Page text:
Airplane! is 40 years old, you say? Surely you can’t be serious! Well, we are serious — and don’t call us Shirley. Since this silly-yet-clever spoof of Airport and other disaster movies opened on June 2, 1980, audiences haven’t stopped laughing. The plot follows a war veteran (Robert Hays) who chases after his stewardess girlfriend (Julie Hagerty) and is forced to land a commercial airliner when the pilots and passengers get food poisoning. But that’s just an excuse for actors Lloyd Bridges, Peter Graves, Robert Stack and Leslie Nielsen to satirize themselves with deadpan dialogue, double entendres and sight gags galore — making Airplane! a huge hit. (The $3.2 million film made $83 million in theaters — or $291 million in 2020 dollars.)
For its anniversary, Closer talked with some of its stars as well as David Zucker, who cowrote and codirected Airplane! with brother Jerry Zucker and Jim Abrahams to get the equally funny behind-the-scenes stories. By the way, is there anyone out there who knows how to fly a plane?
David Zucker (co-writer/co-director):
My brother Jerry, Jim Abrahams and I ran the Kentucky Fried Theater in L.A. One night, we left the VCR on to get commercials to spoof and found this movie we thought was unintentionally funny, Zero Hour! [from Airport writer Arthur Hailey]. So we paid about $2,500 to option the rights and wrote a script in 1975 — and it was turned down by everyone. Then we wrote Kentucky Fried Movie and it was a hit, so we rewrote the [Airplane!] script and everyone turned us down again except Paramount, [which] guided us through another rewrite. We were apprehensive, but they made it better.
The other fight was trying to get to direct it. Paramount didn’t want three of us and we’d never directed a movie, but we knew there was no one else who could do this kind of comedy, because we invented it. They made a deal to give us an executive producer, Howard W. Koch, and they could fire us in two weeks if they wanted. We said sure!
David: Bruce Jenner read about three times [for Ted] but wasn’t really right for it. We had David Letterman screen-test, but he was never enthusiastic. Jerry said to his agent, “It would be great if David did it.” He said, “Fat chance!”
Robert Hays (Ted): My agent was told they couldn’t find people. She said to Koch, “I’ve got your Ted.” I was doing [ABC’s] Angie at the time. So she brought me over, I met with the boys and we got along. I screen-tested and that was it!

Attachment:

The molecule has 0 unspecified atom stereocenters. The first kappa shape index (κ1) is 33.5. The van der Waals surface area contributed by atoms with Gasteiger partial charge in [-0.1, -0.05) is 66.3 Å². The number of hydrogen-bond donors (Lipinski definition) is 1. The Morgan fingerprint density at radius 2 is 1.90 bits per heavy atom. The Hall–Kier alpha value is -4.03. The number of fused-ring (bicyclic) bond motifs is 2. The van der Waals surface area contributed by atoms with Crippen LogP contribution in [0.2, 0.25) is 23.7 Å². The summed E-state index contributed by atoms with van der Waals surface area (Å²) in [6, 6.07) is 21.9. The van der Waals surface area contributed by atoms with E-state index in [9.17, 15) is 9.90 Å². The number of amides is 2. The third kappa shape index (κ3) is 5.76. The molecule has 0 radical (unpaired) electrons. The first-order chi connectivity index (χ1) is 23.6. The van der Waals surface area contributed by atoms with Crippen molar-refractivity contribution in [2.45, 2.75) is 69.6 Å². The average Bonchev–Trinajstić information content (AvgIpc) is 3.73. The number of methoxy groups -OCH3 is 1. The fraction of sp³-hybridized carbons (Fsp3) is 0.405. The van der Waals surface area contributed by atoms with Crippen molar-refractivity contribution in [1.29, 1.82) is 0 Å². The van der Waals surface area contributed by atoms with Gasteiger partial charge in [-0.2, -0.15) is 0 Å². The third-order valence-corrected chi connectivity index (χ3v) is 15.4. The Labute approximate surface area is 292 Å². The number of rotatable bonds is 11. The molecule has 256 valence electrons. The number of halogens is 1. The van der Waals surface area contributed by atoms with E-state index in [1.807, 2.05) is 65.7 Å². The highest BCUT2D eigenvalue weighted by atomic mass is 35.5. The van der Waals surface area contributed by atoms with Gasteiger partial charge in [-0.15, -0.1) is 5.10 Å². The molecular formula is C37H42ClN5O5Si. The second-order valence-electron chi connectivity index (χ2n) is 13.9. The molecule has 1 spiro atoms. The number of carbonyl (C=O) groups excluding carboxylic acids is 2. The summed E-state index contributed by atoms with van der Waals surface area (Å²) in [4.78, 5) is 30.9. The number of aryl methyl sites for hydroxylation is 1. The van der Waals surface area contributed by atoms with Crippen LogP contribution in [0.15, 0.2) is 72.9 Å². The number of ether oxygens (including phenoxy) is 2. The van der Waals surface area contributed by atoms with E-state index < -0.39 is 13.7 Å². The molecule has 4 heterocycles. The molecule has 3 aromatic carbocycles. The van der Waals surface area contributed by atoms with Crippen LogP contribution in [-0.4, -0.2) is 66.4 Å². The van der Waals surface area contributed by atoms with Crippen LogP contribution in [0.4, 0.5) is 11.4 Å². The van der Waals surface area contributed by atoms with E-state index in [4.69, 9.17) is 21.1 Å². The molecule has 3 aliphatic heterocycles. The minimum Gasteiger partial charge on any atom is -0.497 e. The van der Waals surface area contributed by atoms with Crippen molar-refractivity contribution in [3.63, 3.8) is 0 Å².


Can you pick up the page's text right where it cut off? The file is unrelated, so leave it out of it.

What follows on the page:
David: Some other stars like Sigourney Weaver and Shelley Long read for the part of Elaine, and they were very nice. But when Julie came in, she just blew us away. We knew.
Julie Hagerty (Elaine): I was working at my brother’s off-off-off-Broadway theater in my first play. A wonderful casting director saw me and invited me to do a screen test. Later on, there were more people on set than I’d ever performed for because the theater was so small!
David: Kareem [Abdul-Jabbar] wasn’t enthusiastic about it, but he collected Oriental rugs and his manager apparently said, “If you want this rug, you’re going to have to do this [movie].” So he took it!
Joyce Bulifant (Mrs. Davis): I said, “I just read the dumbest script in the world! People are coming down the baggage claim instead of the bags! Why do they think that’s funny?” My husband said, “You’re an actress. You act!” So I did it!
Jill Whelan (Lisa Davis, the heart patient whose IV is knocked out):
I auditioned and Howard asked me to make a funny face, so I made the fish lips I make in the movie. That’s just what came to my mind!
Robert: Peter Graves told me he read the script, threw it across the room and said it was the lousiest piece of junk he’d ever read! He was disgusted, but his agent and daughters said to take another look. Lloyd Bridges was like, “What are we doing?” And Robert Stack, who got it immediately, said “Come on, Lloyd, they just want us to be us!” Then he really got into it!
David: Leslie Nielsen put a comic spin on things, so we said, “Play it like you don’t know you’re in a comedy.” We offered his doctor role to Vincent Price and Jack Webb, but they turned it down. Vincent Price said that his greatest career regret was turning down Airplane!
Julie: When we were doing the beach scene [spoofing From Here to Eternity], Bob said, “Hold on to me as tight as you can.” Then they released the water and I felt like we were going to be swept out to sea! And they didn’t say they were going to put catfish in my hair …
Robert: There wasn’t [ad-libbing], but they would call Stephen Stucker, who played Johnny in the tower, and ask, “What would Johnny say here?” Because nobody could come up with ridiculous responses like him! And Al White and Norman Gibbs changed [their “jive” talk] a little. Al told me he got a dictionary of Black slang.
Jill: Leslie always had this little contraption: the fart machine.
Robert: At first, everyone thought it was him! That he had a problem.
Jill: When we were promoting the movie, we got in an elevator with all these Asian tourists and he let it rip. They got out on the next floor!
Julie: One time he called me over, made that noise, and went, “Julie!” Everyone looked. I wanted to die.
David: Peter Graves was sitting behind me at the premiere, and he was laughing harder than anyone!
Joyce: At a screening, I said “This is going to be a disaster.” But people were literally rolling in the aisles!
Julie: When I go on airplanes, it’s still hilarious. There are so many classic lines people love to quote: “A hospital — what is it?” “It’s a big building with patients, but that’s not important right now.” They’re so clever and fun. It’s amazing that it stands the test of time.
Reporting by Katie Bruno
For more on this story, pick up the latest issue of Closer magazine, on newsstands now.